Free access
in American Journal of Veterinary Research

Summary

Eight dogs (12.5 to 21.5 kg) were assigned at random to each of 3 groups that were not given glycopyrrolate (hs, hx, hm) and to each of 3 groups that were given glycopyrrolate (hgs, hgx, hgm). Dogs were anesthetized with halothane (1.31% end-tidal concentration), and ventilation was controlled (PCO2 35 to 40 mm of Hg end-tidal concentration). Glycopyrrolate was administered iv and im at a dosage of 11 μg/kg of body weight, each. Saline solution, xylazine (1.1 mg/kg, im, or medetomidine (15 μg/ kg, im) was administered 10 minutes after baseline arrhythmogenic dose of epinephrine (ade) determination. Redetermination of the ade at the same infusion rate was started 10 minutes after drug administration. Arrhythmogenic dose was determined by constant infusion of epinephrine at rates of 1.0 and 2.5 μg/kg/min. The ade was defined as the total dose of epinephrine inducing at least 4 ectopic ventricular depolarizations within 15 seconds during a 3-minute infusion or within 1 minute after the end of the infusion. Total dose was calculated as the product of infusion rate and time to arrhythmia. Statistical analysis of the differences between baseline ade and posttreatment ade for groups hs, hx, and hm was performed by use of one-way anova. Mean ± sem baseline ade values for groups hs, hx, and hm were 1.50 ± 0.11, 1.49 ± 0.10, and 1.57 ± 0.22 pg/kg, respectively, and for groups hgs, hgx, and hgm were 3.37 ± 0.61, 3.10 ± 0.75, and 3.04 ± 0.94 pg/kg, respectively. Differences for groups hs, hx, and hm were – 0.02 ± 0.15, – 0.00 ± 0.14, and – 0.21 ± 0.17 μg/kg, respectively, and for groups hgs, hgx, and hgm, were – 0.59 ± 0.26, – 0.41 ± 0.15, and – 0.58 ± 0.20 μg/kg, respectively. Differences among groups hs, hx, and hm, or among groups hgs, hgx, and hgm were not significant. We conclude that without and with cholinergic blockade in halothane-anesthetized dogs: preanesthetic dosages of xylazine (1.1 mg/kg, im) or medetomidine (15 μg/kg, im) do not enhance arrhythmogenicity, and at these dosages, there is no difference in the arrhythmogenic potential of either α2-adrenoceptor agonist.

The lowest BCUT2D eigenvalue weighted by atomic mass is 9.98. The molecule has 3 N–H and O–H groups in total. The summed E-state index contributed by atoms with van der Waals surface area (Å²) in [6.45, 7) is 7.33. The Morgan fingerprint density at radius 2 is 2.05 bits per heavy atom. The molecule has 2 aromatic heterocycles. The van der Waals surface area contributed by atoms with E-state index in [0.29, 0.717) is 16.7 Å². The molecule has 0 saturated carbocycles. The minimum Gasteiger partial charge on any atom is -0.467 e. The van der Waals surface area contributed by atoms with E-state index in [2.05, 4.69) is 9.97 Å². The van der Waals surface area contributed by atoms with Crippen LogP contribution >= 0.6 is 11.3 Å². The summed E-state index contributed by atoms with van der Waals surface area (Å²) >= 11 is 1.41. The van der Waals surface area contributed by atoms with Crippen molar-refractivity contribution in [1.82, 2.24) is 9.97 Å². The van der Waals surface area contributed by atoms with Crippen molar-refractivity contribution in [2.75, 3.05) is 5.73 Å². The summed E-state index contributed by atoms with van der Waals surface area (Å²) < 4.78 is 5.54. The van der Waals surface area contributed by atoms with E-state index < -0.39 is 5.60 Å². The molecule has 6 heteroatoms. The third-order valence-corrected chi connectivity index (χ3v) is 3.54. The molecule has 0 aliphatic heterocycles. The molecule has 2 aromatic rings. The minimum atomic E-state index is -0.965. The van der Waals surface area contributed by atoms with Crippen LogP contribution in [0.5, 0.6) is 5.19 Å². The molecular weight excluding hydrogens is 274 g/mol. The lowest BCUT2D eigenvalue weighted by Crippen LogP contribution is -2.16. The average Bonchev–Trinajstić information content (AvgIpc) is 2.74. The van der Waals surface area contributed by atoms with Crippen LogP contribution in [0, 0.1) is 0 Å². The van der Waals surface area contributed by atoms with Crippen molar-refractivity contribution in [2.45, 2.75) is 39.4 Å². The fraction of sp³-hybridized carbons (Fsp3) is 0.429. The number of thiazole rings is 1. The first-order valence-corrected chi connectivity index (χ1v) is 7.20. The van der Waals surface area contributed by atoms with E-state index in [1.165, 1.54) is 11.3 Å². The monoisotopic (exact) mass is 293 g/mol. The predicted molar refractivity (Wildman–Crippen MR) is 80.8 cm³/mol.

Free access
in American Journal of Veterinary Research

Summary

Hemodynamic and analgesic effects of medetomidine (30 μg/kg of body weight, im), atropine (0.044 mg/kg, im), and propofol (2 mg/kg, IV, as a bolus, and 165 μg/kg/min, Iv, for 60 minutes, as an infusion) were evaluated in 6 healthy adult Beagles. Catheters were placed while the dogs were anesthetized with isoflurane in oxygen. Administration of isoflurane was then discontinued, and dogs were allowed to breath oxygen until end-tidal isoflurane concentration was ≤ 0.5%. At this time, baseline measurements were recorded and medetomidine and atropine were administered. Ten minutes later, the bolus of propofol was given and the infusion was begun. Analgesia was evaluated with a tail clamp test and by use of a direct-current nerve stimulator. Sinoatrial and atrioventricular blockade developed in all 6 dogs within 2 minutes of administration of medetomidine and atropine, but disappeared within 10 minutes. Apnea did not develop after administration of propofol. Analgesia was strong and consistent throughout the entire 60-minute period of propofol infusion. Medetomidine significantly (P < 0.05) increased systemic vascular resistance and decreased cardiac output, compared with baseline values. Propofol infusion appeared to alleviate medetomidine induced vasoconstriction. Recovery was smooth and uncomplicated. All dogs were able to walk normally at a mean time (± sem) of 88.2 ± 20.6 minutes after termination of propofol infusion. It was concluded that medetomidine, atropine, and propofol, as given in the present study, is a safe combination of anesthetic drugs for use in healthy Beagles.

Free access
in American Journal of Veterinary Research